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The Service Pack string

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  • User profile image
    W3bbo

    About 9 months ago I was working on a piece of software that needed to know the Service Pack level of the computer, however the Environment.ServicePack property is a string, not a number.

     

    So I wrote a simple method that extracted the number, assuming the string was always english (since it was English in German and Spanish Windows, I assumed the same for all the others). Then users of Polish Windows complained my software wasn't working for them, and then a few others.

     

    I got them to send me detailed error reports and apparently on Polish Windows you get "Dodatek Service Pack 3", wtflol.

     

    That was 8 months ago.

     

    My software sends anonymous usage statistics back to Mission Control and I've been looking at some of the data, this weirds me out:

     

    Generic Forum Image

     

    So clearly the majority of systems have the english string name, including non-English OSes (in fact, the English SKU users of my software are in the minority, it's really popular in Brazil and Spain apparently). However Polish Windows is the exception with its "Dodatek" string.

     

    ...but what's all this with the "Service Pack 3# v.nnnn" strings? What are these service packs and how come they have this number?

     

    Also, what language is "Szervizcsomag" ?

     

    Given that OSVersion.ServicePack is a public API it isn't documented well nor is any message given telling us to expect unusual strings. I'll state that I'm not aware of any other good way to get the SP level of an OS.

  • User profile image
    Sven Groot

    Maybe the strings with build numbers after them are beta versions of the service pack? Would make sense I think.

  • User profile image
    Royal​Schrubber

    If it's any use - dodatek means addition/add-on and szervizcsomag is hungarian for service pack. Recognised it by postfix -mag, every third word has it, also sz combo is prominent in hungarian language. I've finally put watching that weekly hungarian minority TV programme to good use. Smiley

     

    EDIT: Hmm, pic is kinda strange because dodatek isn't hungarian word (it has slavic origin), perhaps user is hungarian living in poland or vice versa..

  • User profile image
    Bass

    Nice chart you have there. Smiley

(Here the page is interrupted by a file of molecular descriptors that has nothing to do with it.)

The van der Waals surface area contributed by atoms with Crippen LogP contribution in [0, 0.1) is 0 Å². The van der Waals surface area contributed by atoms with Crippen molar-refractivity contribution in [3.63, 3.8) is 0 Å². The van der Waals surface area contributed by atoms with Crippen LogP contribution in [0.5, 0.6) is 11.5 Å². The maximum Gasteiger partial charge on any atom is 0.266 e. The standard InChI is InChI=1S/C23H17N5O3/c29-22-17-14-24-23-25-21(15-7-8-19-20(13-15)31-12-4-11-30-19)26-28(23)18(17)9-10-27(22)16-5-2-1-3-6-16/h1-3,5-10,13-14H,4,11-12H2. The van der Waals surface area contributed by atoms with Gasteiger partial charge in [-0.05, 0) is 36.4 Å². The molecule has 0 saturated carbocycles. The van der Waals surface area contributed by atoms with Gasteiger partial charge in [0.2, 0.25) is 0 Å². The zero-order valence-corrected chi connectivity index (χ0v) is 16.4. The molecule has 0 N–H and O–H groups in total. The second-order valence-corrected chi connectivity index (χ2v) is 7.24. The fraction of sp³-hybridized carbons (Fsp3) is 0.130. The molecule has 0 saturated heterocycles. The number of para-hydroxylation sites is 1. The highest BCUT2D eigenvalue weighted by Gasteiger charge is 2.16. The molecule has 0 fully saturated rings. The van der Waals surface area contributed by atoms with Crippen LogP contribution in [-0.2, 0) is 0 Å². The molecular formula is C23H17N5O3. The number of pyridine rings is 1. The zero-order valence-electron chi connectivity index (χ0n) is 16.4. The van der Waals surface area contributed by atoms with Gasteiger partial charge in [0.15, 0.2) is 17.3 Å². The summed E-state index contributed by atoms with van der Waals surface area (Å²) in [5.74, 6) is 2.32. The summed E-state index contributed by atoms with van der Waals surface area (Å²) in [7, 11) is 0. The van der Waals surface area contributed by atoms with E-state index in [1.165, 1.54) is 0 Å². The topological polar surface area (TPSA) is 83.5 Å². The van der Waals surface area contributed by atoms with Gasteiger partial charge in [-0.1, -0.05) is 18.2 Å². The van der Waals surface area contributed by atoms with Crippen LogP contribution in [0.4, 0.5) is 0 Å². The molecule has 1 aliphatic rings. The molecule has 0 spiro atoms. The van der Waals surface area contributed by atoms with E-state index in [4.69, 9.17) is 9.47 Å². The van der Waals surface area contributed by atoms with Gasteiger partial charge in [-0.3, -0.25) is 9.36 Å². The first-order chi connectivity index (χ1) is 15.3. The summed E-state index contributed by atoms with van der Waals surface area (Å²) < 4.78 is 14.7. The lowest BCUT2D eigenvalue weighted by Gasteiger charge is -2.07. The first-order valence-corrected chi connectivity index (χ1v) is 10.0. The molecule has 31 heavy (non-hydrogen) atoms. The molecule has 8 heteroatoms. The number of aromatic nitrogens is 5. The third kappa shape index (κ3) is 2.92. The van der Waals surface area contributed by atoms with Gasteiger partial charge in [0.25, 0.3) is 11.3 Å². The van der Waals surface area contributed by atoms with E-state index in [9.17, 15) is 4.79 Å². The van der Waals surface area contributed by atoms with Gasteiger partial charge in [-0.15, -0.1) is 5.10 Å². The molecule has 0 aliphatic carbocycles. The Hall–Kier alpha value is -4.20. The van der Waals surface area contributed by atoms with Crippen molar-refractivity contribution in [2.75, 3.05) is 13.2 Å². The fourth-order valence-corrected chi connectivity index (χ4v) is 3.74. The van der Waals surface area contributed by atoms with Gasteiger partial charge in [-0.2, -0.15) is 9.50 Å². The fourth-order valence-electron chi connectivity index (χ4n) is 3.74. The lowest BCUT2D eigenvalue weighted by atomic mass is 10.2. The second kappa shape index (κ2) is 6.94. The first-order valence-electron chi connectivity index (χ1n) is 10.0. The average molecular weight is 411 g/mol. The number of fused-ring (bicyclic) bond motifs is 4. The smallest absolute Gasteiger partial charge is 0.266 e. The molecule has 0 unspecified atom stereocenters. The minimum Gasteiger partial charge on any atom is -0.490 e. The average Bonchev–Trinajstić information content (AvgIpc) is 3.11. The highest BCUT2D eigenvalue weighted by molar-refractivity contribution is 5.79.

• User profile image
    Minh

    RoyalSchrubber said:

    If it's any use - dodatek means addition/add-on and szervizcsomag is hungarian for service pack. Recognised it by postfix -mag, every third word has it, also sz combo is prominent in hungarian language. I've finally put watching that weekly hungarian minority TV programme to good use. Smiley

     

    EDIT: Hmm, pic is kinda strange because dodatek isn't hungarian word (it has slavic origin), perhaps user is hungarian living in poland or vice versa..

    Isn't "sz" Hungarian notation for null-terminated string? Smiley

  • User profile image
    Maddus Mattus

    Maybe set the current culture to EN-US before reading the service pack version?

  • User profile image
    W3bbo

    Maddus Mattus said:

    Maybe set the current culture to EN-US before reading the service pack version?

    I can't see how that would have an effect on the string returned.

  • User profile image
    cheong

    Of course you could always P/Invoke to call GetVersionEx(). the wServicePackMajor is numeric value you could use.

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  • User profile image
    Maddus Mattus

    W3bbo said:
    Maddus Mattus said:
    *snip*

    I can't see how that would have an effect on the string returned.

    Maybe, like the calendar, it checks the input locale to see what language to return the name of the service pack in.

  • User profile image
    Sven Groot

    Maddus Mattus said:
    W3bbo said:
    *snip*

    Maybe, like the calendar, it checks the input locale to see what language to return the name of the service pack in.

    The Environment.OSVersion.ServicePack property just returns the string returned in szCSDVersion when calling GetVersionEx. It pays no attention to the .Net culture settings.

  • User profile image
    spivonious

    Maybe the numbered ones are OEM builds?

  • User profile image
    rhm

    Minh said:
    RoyalSchrubber said:
    *snip*

    Isn't "sz" Hungarian notation for null-terminated string? Smiley

    WIN!

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